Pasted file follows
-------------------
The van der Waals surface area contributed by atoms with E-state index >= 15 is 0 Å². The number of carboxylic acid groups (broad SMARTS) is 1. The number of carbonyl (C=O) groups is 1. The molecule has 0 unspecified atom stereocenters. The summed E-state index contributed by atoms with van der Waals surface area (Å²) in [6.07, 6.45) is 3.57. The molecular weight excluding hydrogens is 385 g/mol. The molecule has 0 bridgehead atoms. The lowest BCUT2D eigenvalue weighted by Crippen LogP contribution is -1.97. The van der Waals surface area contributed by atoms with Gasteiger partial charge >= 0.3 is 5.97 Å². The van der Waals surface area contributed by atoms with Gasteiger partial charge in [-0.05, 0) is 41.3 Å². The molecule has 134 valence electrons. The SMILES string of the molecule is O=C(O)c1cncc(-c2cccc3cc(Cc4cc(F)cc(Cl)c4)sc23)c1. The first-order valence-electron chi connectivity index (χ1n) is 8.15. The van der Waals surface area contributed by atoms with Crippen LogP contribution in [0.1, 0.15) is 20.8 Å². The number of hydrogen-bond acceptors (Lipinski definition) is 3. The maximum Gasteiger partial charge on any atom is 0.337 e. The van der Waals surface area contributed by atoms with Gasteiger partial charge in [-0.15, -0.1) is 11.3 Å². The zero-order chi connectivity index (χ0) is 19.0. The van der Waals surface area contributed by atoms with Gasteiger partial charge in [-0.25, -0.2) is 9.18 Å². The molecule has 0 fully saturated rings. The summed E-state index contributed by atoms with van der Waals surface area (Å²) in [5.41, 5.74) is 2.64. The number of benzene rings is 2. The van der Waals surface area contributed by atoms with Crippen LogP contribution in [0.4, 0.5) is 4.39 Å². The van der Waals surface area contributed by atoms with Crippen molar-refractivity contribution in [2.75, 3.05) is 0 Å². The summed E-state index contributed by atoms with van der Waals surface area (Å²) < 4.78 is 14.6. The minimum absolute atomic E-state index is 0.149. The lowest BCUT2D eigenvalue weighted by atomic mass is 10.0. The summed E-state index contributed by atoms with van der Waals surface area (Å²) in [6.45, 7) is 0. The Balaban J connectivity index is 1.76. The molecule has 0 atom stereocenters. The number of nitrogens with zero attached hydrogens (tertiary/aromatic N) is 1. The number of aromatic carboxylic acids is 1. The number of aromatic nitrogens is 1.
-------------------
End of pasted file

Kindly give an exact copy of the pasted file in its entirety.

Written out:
The van der Waals surface area contributed by atoms with E-state index >= 15 is 0 Å². The number of carboxylic acid groups (broad SMARTS) is 1. The number of carbonyl (C=O) groups is 1. The molecule has 0 unspecified atom stereocenters. The summed E-state index contributed by atoms with van der Waals surface area (Å²) in [6.07, 6.45) is 3.57. The molecular weight excluding hydrogens is 385 g/mol. The molecule has 0 bridgehead atoms. The lowest BCUT2D eigenvalue weighted by Crippen LogP contribution is -1.97. The van der Waals surface area contributed by atoms with Gasteiger partial charge >= 0.3 is 5.97 Å². The van der Waals surface area contributed by atoms with Gasteiger partial charge in [-0.05, 0) is 41.3 Å². The molecule has 134 valence electrons. The SMILES string of the molecule is O=C(O)c1cncc(-c2cccc3cc(Cc4cc(F)cc(Cl)c4)sc23)c1. The first-order valence-electron chi connectivity index (χ1n) is 8.15. The van der Waals surface area contributed by atoms with Crippen LogP contribution in [0.1, 0.15) is 20.8 Å². The number of hydrogen-bond acceptors (Lipinski definition) is 3. The maximum Gasteiger partial charge on any atom is 0.337 e. The van der Waals surface area contributed by atoms with Gasteiger partial charge in [-0.15, -0.1) is 11.3 Å². The zero-order chi connectivity index (χ0) is 19.0. The van der Waals surface area contributed by atoms with Gasteiger partial charge in [-0.25, -0.2) is 9.18 Å². The molecule has 0 fully saturated rings. The summed E-state index contributed by atoms with van der Waals surface area (Å²) in [5.41, 5.74) is 2.64. The number of benzene rings is 2. The van der Waals surface area contributed by atoms with Crippen LogP contribution in [0.4, 0.5) is 4.39 Å². The van der Waals surface area contributed by atoms with Crippen molar-refractivity contribution in [2.75, 3.05) is 0 Å². The summed E-state index contributed by atoms with van der Waals surface area (Å²) < 4.78 is 14.6. The minimum absolute atomic E-state index is 0.149. The lowest BCUT2D eigenvalue weighted by atomic mass is 10.0. The summed E-state index contributed by atoms with van der Waals surface area (Å²) in [6.45, 7) is 0. The Balaban J connectivity index is 1.76. The molecule has 0 atom stereocenters. The number of nitrogens with zero attached hydrogens (tertiary/aromatic N) is 1. The number of aromatic carboxylic acids is 1. The number of aromatic nitrogens is 1.